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Wind farm issue smolders

The mood on King Island is still tense as residents mull over news Hydro Tasmania will move on to the next stage of its proposal to build a 200-turbine wind farm.

Mayor Greg Barratt said the community was still fiercely divided on the issue and he did not expect that division to ease any time soon.

Hydro Tasmania expects it will take two years to conduct a feasibility study into its $2 billion wind project, which will need outside investment.

Cr Barratt said he hoped the community could come back together as it learned more about the project.

“I encourage people to quieten down and take a deep breath and see what the feasibility study brings,” he said.

“I understand the ‘no’ people are very disappointed that the study is going on despite Hydro Tasmania not quite achieving the 60 per cent support they were seeking.”

A poll of residents and off-island property owners on whether Hydro Tasmania should take the project to the feasibility stage showed 58.77 per cent were in support.

The company’s board decided that was close enough to proceed.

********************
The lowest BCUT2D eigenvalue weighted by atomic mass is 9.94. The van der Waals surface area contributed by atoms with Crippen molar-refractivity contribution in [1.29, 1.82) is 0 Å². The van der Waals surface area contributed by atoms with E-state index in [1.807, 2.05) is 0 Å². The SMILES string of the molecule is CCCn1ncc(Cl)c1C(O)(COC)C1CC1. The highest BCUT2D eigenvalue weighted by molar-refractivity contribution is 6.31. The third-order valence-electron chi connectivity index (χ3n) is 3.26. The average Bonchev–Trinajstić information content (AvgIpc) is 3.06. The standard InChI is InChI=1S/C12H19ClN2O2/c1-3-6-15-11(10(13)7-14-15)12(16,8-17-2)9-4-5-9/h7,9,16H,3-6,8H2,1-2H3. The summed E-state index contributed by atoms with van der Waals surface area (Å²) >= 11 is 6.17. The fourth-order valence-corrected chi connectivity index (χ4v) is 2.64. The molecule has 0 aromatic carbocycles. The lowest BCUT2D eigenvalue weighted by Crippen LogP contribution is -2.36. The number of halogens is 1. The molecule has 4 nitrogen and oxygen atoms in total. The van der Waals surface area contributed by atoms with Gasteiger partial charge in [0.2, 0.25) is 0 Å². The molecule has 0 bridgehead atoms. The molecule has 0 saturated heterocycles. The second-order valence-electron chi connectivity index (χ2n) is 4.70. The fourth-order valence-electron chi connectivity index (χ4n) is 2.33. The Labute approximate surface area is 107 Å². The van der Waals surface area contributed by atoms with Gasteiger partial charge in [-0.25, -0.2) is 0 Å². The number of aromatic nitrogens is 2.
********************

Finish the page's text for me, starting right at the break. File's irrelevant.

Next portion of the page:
More than 400 people who were eligible to have their say did not bother.

The Australian Environment Foundation, which organised an anti-wind-farm rally in Canberra earlier this month, has called on Hydro Tasmania to conduct studies into the health impacts of wind farms before it pushes on.

The company said concerns about the visual impact of the 200 towers and possible health risks would be addressed with the community.

The foundation said it had been two years since a Senate inquiry handed down its recommendations on wind farm health studies to the Federal Government.

“Hydro Tasmania could demonstrate leadership and corporate responsibility by committing to do these studies or actively advocate for the Government to undertake studies as agreed,” the foundation’s Max Rheese said yesterday.

Clean Energy Council policy director Russell Marsh said scaremongering by groups such as the “deceptively-named” Australian Environment Foundation created stress and division in the communities they claimed to be helping.

“There are more than 200,000 wind turbines at wind farms all over the world, many of them much closer to people’s houses than is possible under Australia’s strict planning regulations,” Mr Marsh said.

The National Health and Medical Research Council was reviewing the evidence surrounding wind farms, he said.